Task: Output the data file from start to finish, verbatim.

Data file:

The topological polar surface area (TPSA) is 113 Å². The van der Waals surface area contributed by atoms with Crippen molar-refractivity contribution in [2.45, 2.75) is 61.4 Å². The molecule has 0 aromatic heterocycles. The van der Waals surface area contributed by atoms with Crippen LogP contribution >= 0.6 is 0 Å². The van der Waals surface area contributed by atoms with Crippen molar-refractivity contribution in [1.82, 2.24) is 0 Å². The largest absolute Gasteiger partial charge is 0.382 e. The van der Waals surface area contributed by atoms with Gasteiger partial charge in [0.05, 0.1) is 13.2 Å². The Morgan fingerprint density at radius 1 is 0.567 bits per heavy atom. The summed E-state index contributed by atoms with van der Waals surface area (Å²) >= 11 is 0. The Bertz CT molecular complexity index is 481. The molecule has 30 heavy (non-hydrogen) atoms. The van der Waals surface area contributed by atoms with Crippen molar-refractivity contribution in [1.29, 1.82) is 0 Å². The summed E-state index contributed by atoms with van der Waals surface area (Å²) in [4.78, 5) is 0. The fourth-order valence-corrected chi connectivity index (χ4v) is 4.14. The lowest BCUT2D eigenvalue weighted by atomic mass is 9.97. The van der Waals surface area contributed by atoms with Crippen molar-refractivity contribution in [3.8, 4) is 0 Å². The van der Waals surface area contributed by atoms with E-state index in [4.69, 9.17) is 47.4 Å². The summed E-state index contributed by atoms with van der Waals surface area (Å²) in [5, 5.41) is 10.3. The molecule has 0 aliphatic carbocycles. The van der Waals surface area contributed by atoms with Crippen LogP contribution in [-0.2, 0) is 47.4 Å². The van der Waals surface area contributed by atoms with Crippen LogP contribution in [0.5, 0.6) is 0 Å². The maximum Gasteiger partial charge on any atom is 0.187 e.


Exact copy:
The topological polar surface area (TPSA) is 113 Å². The van der Waals surface area contributed by atoms with Crippen molar-refractivity contribution in [2.45, 2.75) is 61.4 Å². The molecule has 0 aromatic heterocycles. The van der Waals surface area contributed by atoms with Crippen LogP contribution >= 0.6 is 0 Å². The van der Waals surface area contributed by atoms with Crippen molar-refractivity contribution in [1.82, 2.24) is 0 Å². The largest absolute Gasteiger partial charge is 0.382 e. The van der Waals surface area contributed by atoms with Gasteiger partial charge in [0.05, 0.1) is 13.2 Å². The Morgan fingerprint density at radius 1 is 0.567 bits per heavy atom. The summed E-state index contributed by atoms with van der Waals surface area (Å²) >= 11 is 0. The Bertz CT molecular complexity index is 481. The molecule has 30 heavy (non-hydrogen) atoms. The van der Waals surface area contributed by atoms with Crippen molar-refractivity contribution in [1.29, 1.82) is 0 Å². The summed E-state index contributed by atoms with van der Waals surface area (Å²) in [4.78, 5) is 0. The fourth-order valence-corrected chi connectivity index (χ4v) is 4.14. The lowest BCUT2D eigenvalue weighted by atomic mass is 9.97. The van der Waals surface area contributed by atoms with Crippen molar-refractivity contribution in [3.8, 4) is 0 Å². The van der Waals surface area contributed by atoms with E-state index in [4.69, 9.17) is 47.4 Å². The summed E-state index contributed by atoms with van der Waals surface area (Å²) in [5, 5.41) is 10.3. The molecule has 0 aliphatic carbocycles. The van der Waals surface area contributed by atoms with Crippen LogP contribution in [-0.2, 0) is 47.4 Å². The van der Waals surface area contributed by atoms with Crippen LogP contribution in [0.5, 0.6) is 0 Å². The maximum Gasteiger partial charge on any atom is 0.187 e.